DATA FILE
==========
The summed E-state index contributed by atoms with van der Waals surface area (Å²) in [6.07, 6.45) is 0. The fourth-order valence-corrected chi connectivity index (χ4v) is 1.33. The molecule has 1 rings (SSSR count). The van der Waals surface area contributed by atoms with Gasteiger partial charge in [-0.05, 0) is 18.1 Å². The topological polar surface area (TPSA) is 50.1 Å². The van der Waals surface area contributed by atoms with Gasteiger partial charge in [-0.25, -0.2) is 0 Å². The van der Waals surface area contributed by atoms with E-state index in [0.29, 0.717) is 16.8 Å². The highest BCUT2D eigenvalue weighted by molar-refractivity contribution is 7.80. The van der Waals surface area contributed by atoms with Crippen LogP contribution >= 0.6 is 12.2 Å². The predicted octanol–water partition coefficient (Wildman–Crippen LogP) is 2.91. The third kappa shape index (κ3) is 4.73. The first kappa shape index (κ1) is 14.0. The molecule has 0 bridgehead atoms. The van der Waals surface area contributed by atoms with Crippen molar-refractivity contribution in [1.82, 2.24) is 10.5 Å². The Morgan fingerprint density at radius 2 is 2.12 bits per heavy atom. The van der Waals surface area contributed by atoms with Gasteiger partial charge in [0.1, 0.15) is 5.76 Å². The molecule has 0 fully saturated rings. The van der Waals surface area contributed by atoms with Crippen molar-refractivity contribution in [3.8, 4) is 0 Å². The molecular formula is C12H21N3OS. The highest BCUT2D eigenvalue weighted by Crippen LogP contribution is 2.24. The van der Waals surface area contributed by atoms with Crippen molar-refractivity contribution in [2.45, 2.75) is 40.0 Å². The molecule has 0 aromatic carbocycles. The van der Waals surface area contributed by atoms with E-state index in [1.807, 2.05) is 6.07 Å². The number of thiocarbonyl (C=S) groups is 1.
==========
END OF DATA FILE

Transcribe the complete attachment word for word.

The summed E-state index contributed by atoms with van der Waals surface area (Å²) in [6.07, 6.45) is 0. The fourth-order valence-corrected chi connectivity index (χ4v) is 1.33. The molecule has 1 rings (SSSR count). The van der Waals surface area contributed by atoms with Gasteiger partial charge in [-0.05, 0) is 18.1 Å². The topological polar surface area (TPSA) is 50.1 Å². The van der Waals surface area contributed by atoms with Gasteiger partial charge in [-0.25, -0.2) is 0 Å². The van der Waals surface area contributed by atoms with E-state index in [0.29, 0.717) is 16.8 Å². The highest BCUT2D eigenvalue weighted by molar-refractivity contribution is 7.80. The van der Waals surface area contributed by atoms with Crippen LogP contribution >= 0.6 is 12.2 Å². The predicted octanol–water partition coefficient (Wildman–Crippen LogP) is 2.91. The third kappa shape index (κ3) is 4.73. The first kappa shape index (κ1) is 14.0. The molecule has 0 bridgehead atoms. The van der Waals surface area contributed by atoms with Crippen molar-refractivity contribution in [1.82, 2.24) is 10.5 Å². The Morgan fingerprint density at radius 2 is 2.12 bits per heavy atom. The van der Waals surface area contributed by atoms with Gasteiger partial charge in [0.1, 0.15) is 5.76 Å². The molecule has 0 fully saturated rings. The van der Waals surface area contributed by atoms with Crippen molar-refractivity contribution in [3.8, 4) is 0 Å². The molecular formula is C12H21N3OS. The highest BCUT2D eigenvalue weighted by Crippen LogP contribution is 2.24. The van der Waals surface area contributed by atoms with Crippen molar-refractivity contribution in [2.45, 2.75) is 40.0 Å². The molecule has 0 aromatic carbocycles. The van der Waals surface area contributed by atoms with E-state index in [1.807, 2.05) is 6.07 Å². The number of thiocarbonyl (C=S) groups is 1.